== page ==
Hallel has a mix of emotions. Despite its name, it’s not just about praise. There are also pleas to be rescued and helped intertwined with the celebratory lines.
I want to share a thought I’ve had on one line in particular for many years now.
י הֶאֱמַנְתִּי, כִּי אֲדַבֵּר; אֲנִי, עָנִיתִי מְאֹד.
יא אֲנִי, אָמַרְתִּי בְחָפְזִי: כָּל-הָאָדָם כֹּזֵב
10-11 I believed even when I said: ‘I am greatly afflicted.’ I said in my haste: ‘All men are liars.’
These lines display a very healthy attitude that is not common enough. He is saying that even in moments of high cynicism, when he feels burned by the lies and corruption of EVERYONE, he still has Emuna. Why is this a big deal? Because most people use their faculty of generalization all the time. Just as that faculty had him saying that every human being is deceitful, he would also think of God in that way.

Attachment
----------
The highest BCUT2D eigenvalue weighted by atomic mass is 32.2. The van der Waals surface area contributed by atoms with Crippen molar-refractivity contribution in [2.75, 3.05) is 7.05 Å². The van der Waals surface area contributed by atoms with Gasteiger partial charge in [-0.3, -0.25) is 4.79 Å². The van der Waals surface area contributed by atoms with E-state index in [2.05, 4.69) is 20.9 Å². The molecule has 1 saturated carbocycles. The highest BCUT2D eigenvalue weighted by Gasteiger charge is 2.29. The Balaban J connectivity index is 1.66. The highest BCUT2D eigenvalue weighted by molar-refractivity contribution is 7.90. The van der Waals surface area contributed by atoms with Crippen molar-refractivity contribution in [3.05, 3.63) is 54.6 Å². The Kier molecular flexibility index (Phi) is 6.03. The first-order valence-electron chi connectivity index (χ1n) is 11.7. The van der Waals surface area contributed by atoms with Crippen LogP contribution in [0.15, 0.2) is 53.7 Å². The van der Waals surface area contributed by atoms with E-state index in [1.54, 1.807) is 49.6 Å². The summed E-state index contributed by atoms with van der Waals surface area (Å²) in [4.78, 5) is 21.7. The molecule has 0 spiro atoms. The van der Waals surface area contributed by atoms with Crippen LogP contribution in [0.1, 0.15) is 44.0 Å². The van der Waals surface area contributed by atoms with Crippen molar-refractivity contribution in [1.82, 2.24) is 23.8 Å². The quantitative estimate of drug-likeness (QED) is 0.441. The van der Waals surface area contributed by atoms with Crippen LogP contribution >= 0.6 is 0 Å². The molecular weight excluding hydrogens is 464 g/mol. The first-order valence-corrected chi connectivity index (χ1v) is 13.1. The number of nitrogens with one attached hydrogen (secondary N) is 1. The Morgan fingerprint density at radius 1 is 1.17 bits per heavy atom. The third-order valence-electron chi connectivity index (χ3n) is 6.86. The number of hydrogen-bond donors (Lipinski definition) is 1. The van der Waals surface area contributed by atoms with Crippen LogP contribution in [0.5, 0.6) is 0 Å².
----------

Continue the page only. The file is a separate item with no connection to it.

Scott Peck wrote that people who see God as being cruel and vengeful arrive at that conclusion because some of their own caretakers were cruel and vengeful.
The personal belief (as opposed to doctrinal belief) in a Benevolent Creator almost always emanates from having been raised by benevolent parents or guardians.
Yet in this praise, he is able to say that his hastily stated view that all men deceive does not weaken his view of God’s benevolence.
יב מָה-אָשִׁיב לַיהוָה– כָּל-תַּגְמוּלוֹהִי עָלָי.
12 How can I repay unto the LORD all His bountiful dealings toward me?